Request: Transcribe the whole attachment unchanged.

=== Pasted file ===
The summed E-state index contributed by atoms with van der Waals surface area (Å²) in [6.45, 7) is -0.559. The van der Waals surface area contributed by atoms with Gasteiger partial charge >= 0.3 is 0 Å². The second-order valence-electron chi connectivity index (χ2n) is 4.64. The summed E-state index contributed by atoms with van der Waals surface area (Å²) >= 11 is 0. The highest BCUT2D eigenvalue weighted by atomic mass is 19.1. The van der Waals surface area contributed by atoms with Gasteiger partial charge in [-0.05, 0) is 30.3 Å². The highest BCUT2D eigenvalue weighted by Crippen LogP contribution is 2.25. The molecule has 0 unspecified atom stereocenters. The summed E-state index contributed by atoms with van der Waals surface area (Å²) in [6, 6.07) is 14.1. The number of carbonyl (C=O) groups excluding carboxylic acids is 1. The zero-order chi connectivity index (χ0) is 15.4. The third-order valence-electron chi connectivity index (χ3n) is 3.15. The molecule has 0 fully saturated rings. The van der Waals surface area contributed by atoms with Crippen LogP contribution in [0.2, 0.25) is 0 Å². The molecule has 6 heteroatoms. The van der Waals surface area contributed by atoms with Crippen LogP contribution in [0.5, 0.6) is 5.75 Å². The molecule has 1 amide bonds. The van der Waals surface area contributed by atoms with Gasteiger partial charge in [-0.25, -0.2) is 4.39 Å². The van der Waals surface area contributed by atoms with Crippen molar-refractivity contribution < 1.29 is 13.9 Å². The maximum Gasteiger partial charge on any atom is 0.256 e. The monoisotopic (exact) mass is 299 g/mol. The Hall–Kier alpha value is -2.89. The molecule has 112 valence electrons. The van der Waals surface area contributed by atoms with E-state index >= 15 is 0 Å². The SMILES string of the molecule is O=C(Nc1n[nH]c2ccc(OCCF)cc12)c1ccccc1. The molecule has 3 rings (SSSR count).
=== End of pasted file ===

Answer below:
The summed E-state index contributed by atoms with van der Waals surface area (Å²) in [6.45, 7) is -0.559. The van der Waals surface area contributed by atoms with Gasteiger partial charge >= 0.3 is 0 Å². The second-order valence-electron chi connectivity index (χ2n) is 4.64. The summed E-state index contributed by atoms with van der Waals surface area (Å²) >= 11 is 0. The highest BCUT2D eigenvalue weighted by atomic mass is 19.1. The van der Waals surface area contributed by atoms with Gasteiger partial charge in [-0.05, 0) is 30.3 Å². The highest BCUT2D eigenvalue weighted by Crippen LogP contribution is 2.25. The molecule has 0 unspecified atom stereocenters. The summed E-state index contributed by atoms with van der Waals surface area (Å²) in [6, 6.07) is 14.1. The number of carbonyl (C=O) groups excluding carboxylic acids is 1. The zero-order chi connectivity index (χ0) is 15.4. The third-order valence-electron chi connectivity index (χ3n) is 3.15. The molecule has 0 fully saturated rings. The van der Waals surface area contributed by atoms with Crippen LogP contribution in [0.2, 0.25) is 0 Å². The molecule has 6 heteroatoms. The van der Waals surface area contributed by atoms with Crippen LogP contribution in [0.5, 0.6) is 5.75 Å². The molecule has 1 amide bonds. The van der Waals surface area contributed by atoms with Gasteiger partial charge in [-0.25, -0.2) is 4.39 Å². The van der Waals surface area contributed by atoms with Crippen molar-refractivity contribution < 1.29 is 13.9 Å². The maximum Gasteiger partial charge on any atom is 0.256 e. The monoisotopic (exact) mass is 299 g/mol. The Hall–Kier alpha value is -2.89. The molecule has 112 valence electrons. The van der Waals surface area contributed by atoms with E-state index >= 15 is 0 Å². The SMILES string of the molecule is O=C(Nc1n[nH]c2ccc(OCCF)cc12)c1ccccc1. The molecule has 3 rings (SSSR count).